Peace rally bombing stokes tensions in Turkey
Questions grow over who ordered the deadliest attack on the country as demonstrators continue to call for peace.
The bomb blasts in Ankara which killed at least 97 people at a peace rally on Saturday have raised tensions in Turkey, three weeks before snap elections are due on November 1.
In the predominantly Kurdish southeastern city of Diyarbakir on Sunday, demonstrators condemned the attack and called for peace. The same calls echoed in the capital.
Saturday’s attack came in less than three months since a suicide bombing blamed on ISIL, also against peace activists, in the town of Suruc on the Syrian border which killed 33 people.
While the government blames Kurdish fighters or ISIL fighters for the attacks, there is growing anger at President Recep Tayyip Erdogan for intensifying a crackdown on Kurdish groups.
Erdogan issued a statement condemning the “heinous” bombings and cancelled a planned visit to Turkmenistan, but he has yet to speak in public since the attack that shocked the nation.
Flags flew at half-mast across the country on the first of three days of national mourning declared by Ahmet Davutoglu, Turkey’s prime minister, as questions grew over who could have ordered the bombings.
IN PICTURES: Turks mourn Ankara bombing victims
The Turkish government has struggled to identify the two male suicide bombers it blames for the bloodshed.
Turkey’s pro-Kurdish Peoples’ Democratic Party (HDP), one of the groups that had organised the rally, said it believes the death toll now stands at 128.
At Sunday’s rally in Ankara, thousands of demonstrators thronged the central Sihhiye Square, close to the blast site by the city’s main train station, to pay tribute to the victims.
Many of those gathered accused the government of failing to provide security at the rally and several anti-government demonstrators shouted “Erdogan murderer” and “government resign!”
Erdogan has been under immense political pressure after his Justice and Development Party (AK Party) lost its overall majority in June 7 polls for the first time since it came to power in 2002.
Coalition talks failed and Erdogan called new elections for November 1.
Davutoglu’s office said 97 people were killed when the bombs exploded just after 10am local time (07:00 GMT) on Saturday as leftist and pro-Kurdish activists assembled for the rally.
It said that 507 people were wounded, with 160 still in hospital and 65 in intensive care in 19 hospitals.
An AFP correspondent said the scene of the blast was littered with ball bearings, indicating the explosions were intended to cause maximum damage.
In an emotional address to the mourners in Ankara, Selahattin Demirtas, HDP’s leader, said that rather than seeking revenge, people should aim to end Erdogan’s rule, starting with the upcoming legislative elections.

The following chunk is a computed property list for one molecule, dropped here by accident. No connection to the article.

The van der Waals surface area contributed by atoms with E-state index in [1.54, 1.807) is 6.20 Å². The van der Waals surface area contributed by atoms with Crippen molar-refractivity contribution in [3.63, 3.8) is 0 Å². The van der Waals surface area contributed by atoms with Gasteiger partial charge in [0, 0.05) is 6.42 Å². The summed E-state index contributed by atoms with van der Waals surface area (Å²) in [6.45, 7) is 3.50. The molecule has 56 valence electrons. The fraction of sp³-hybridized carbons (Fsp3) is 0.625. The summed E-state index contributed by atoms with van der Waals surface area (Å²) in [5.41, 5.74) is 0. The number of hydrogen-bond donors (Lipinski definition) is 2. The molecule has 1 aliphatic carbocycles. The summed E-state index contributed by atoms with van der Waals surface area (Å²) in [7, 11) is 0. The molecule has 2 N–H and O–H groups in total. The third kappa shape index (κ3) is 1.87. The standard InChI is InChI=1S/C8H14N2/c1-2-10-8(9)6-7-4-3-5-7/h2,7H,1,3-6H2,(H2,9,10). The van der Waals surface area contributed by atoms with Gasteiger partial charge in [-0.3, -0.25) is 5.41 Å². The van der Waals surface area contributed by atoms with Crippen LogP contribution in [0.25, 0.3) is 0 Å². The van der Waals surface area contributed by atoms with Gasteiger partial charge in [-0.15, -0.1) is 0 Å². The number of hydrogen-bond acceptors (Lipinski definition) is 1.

“We are not going to act out of revenge and hatred. But we are going to ask for [people to be held to] account,” he said, adding that the elections would be part of a process to “topple the dictator”.
The Ankara death toll surpasses that of the May 2013 twin bombings in Reyhanli on the Syrian border that killed over 50 people, making the attack the deadliest in the history of the Turkish Republic.
There has been no claim of responsibility yet for the twin bombings, but Davutoglu said groups including ISIL, the outlawed Kurdistan Workers’ Party (PKK) and the far-left Revolutionary People’s Liberation Party-Front (DHKP-C) were capable of carrying out such an attack.
“Work is continuing to identify the corpses of the two male terrorists who carried out the suicide bombings,” Davutoglu’s office said in a statement late on Sunday.
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NTV television said the Suruc and Ankara attacks were similar both in style and the type of bombs used. The same forensic experts sent to Suruc are now working in Ankara.
The Hurriyet and Haberturk dailies reported that the elder brother of Abdurrahman Alagoz, who carried out the Suruc suicide bombing, could be implicated in the Ankara blasts.
After the Suruc attack, the PKK accused the government of collaborating with ISIL and resumed attacks on security forces after a truce that had lasted more than two years.
The military hit back, launching a “war on terror” against the Kurdish fighters.
The PKK on Saturday unexpectedly announced it would suspend all attacks – except in self-defence – before the polls.
But the Turkish army kept up its campaign with more air raids on southeast Turkey and northern Iraq, killing 49 suspected fighters over the last two days, the official Anatolia news agency reported.
Two Turkish soldiers were also killed in clashes with the PKK in the eastern Erzurum region, reports said.